BERLIN: Their ranks include a tax inspector, a tire salesman, even an airline pilot. Then they step on the soccer field and become referees.
Conventional wisdom holds that the best referees are the ones that nobody notices.
Instead, these arbiters of what is fair and what is foul are fast becoming the story of this World Cup. Never have so many red and yellow cards been doled out at a World Cup, and that s with two weeks left.
While it s normal for coaches and players to complain about officiating, there have been some doubtful calls that all but decided games. Who are these referees, how were they selected and are they qualified to oversee the world s biggest sporting event?
FIFA selects the cream of European and Latin American referees as their football is considered to be of the highest standard and produces referees capable of handling pressure.
Because of the need to stimulate refereeing in other parts of the world, Asian and African referees are also selected, which means some of the world s best referees miss out, especially as very few countries get to send more than one referee to the tournament.
Until Sunday, the name Valentin Ivanov was revered in Russian football.
A prodigious goal scorer for Moscow s FC Torpedo and for the Soviet Union in the 1950s and 60s, Ivanov picked up an Olympic gold medal and made two trips to the World Cup.
But it was his son, also named Valentin, who had hundreds of millions of people watching their TVs in disbelief as he oversaw a Portugal-Netherlands grudge match. Now the younger Ivanov s name is attached to two World Cup records: he tied the mark for most yellow cards in a match (16) on Sunday, and issued a record four red cards.
FIFA president Sepp Blatter s assessment was critical. I think there could have been a yellow card for the referee, Blatter said in a television interview.
When FIFA set up the system for choosing referees, the aim was to have the corps mirror the global nature of the tournament.
That works, to a point. But different countries have different officiating standards, and that can lead to inconsistency.
Though all have passed FIFA s certification, many referees here are not full-time professionals. Some come from nations that may never play a World Cup game.
They are an eclectic group. Coffi Codjia of the West African nation of Benin lists his occupation variously as marine traffic engineer and tax inspector. Slovakia s Lubos Michel formerly sold tires. Egyptian referee Essam Abd El Fatah pilots planes.
After the first round of the 2002 World Cup was clouded by basic errors from referees who lacked the proper experience, Blatter insisted on a strict selection process.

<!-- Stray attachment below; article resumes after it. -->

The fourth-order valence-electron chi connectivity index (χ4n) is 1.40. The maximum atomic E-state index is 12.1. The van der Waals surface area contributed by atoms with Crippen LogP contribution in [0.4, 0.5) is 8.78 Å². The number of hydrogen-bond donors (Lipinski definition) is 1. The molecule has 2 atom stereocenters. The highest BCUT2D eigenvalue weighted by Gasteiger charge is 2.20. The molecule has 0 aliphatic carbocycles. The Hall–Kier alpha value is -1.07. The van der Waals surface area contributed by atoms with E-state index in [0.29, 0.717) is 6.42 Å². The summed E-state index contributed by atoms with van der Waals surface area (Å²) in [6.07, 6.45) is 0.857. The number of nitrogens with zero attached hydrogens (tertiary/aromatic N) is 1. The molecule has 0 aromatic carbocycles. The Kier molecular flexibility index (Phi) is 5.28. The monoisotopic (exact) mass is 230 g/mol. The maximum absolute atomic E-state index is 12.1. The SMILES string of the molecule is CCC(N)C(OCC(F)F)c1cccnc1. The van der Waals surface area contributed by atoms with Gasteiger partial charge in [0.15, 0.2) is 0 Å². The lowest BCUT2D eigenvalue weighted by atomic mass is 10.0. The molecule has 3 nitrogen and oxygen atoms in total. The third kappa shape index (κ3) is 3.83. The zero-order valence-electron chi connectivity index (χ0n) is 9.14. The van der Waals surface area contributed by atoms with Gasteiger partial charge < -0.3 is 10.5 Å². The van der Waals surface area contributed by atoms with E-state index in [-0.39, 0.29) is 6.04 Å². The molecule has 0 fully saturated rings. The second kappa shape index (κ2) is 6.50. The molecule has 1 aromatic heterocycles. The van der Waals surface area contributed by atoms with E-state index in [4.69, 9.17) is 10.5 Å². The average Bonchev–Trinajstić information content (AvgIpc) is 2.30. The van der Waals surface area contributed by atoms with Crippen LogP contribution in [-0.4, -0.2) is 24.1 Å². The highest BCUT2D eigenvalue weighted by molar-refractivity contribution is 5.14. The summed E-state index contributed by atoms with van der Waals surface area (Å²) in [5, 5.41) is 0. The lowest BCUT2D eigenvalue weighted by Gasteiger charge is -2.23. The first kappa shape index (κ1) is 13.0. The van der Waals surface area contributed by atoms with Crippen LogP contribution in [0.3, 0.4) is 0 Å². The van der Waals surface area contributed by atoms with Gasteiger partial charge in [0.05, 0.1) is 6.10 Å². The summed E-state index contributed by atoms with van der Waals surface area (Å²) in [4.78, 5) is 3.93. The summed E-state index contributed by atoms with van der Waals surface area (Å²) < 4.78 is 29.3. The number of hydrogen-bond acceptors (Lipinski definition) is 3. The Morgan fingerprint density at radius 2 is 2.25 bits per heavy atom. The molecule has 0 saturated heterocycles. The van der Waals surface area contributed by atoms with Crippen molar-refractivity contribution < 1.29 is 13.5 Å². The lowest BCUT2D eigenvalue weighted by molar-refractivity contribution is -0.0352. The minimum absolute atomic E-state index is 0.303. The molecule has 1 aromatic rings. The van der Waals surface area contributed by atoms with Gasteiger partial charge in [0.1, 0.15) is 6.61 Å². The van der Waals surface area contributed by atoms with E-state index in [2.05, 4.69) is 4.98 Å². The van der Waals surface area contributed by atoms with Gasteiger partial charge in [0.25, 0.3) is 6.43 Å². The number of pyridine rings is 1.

Referees have been picked with assistants either from the same country or the same continent so they could work as teams.
We could not be more prepared with the referees, they have all been physically and psychologically evaluated, Blatter said before the World Cup.
His instructions were to crack down on sliding challenges and flailing elbows. Referees obliged by issuing a rash of cards in a relatively incident-free opening week.
Markus Siegler, FIFA s communications director, said the fact that referees were applying the rules rigidly had aided an attacking brand of football.
Then things started to deteriorate.
Referees started missing handballs, not awarding goals that looked fair and allowing goals that did not. Some bad decisions could have been reversed with the use of television replays, but FIFA is strongly opposed to that.
One instance was when Mexican referee Benito Archundia didn t award France a goal on a ball that South Korea s keeper batted away from the line after it had appeared to have crossed over the line.
All the coach wants is that we have coherent refereeing, France coach Raymond Domenech said. Instead, players and coaches complained and the number of bookings piled up as matches became more tense.
After 54 of 64 matches, the totals were staggering: 24 red cards, 298 yellow cards, both World Cup records.
And, contrary to expectations, it has predominantly been top-shelf referees who have been getting it wrong.
Ivanov refereed the Confederations Cup final last season. English Premier League referee Graham Poll was a contender to referee the final, but he s likely to be heading home after a fundamental blunder in the first round that could have resulted in an unprecedented replay. It was a case of losing count. He awarded a Croatia player three yellow cards against Australia, when a red card should immediately follow the second caution.
Andreas Werz, FIFA s spokesman for referees, told The Associated Press that Poll might not be among the referees who stay after the second round.
Germany s Markus Merk, who oversaw the 2004 European Championship final, was also expected to be among the candidates for the World Cup final if the host team did not advance. He dented those prospects with a whistle-happy first-round match between defending champion Brazil and Australia.
A lot of the games, everyone s talking about the referee, which shouldn t be, said defender Scott Chipperfield, whose Australian team was bounced Monday after a penalty decision by a Spanish referee let Italy win 1-0 in the last moments. They should be talking about how good the game is. Not the refereeing. It s something that needs to be looked at. AP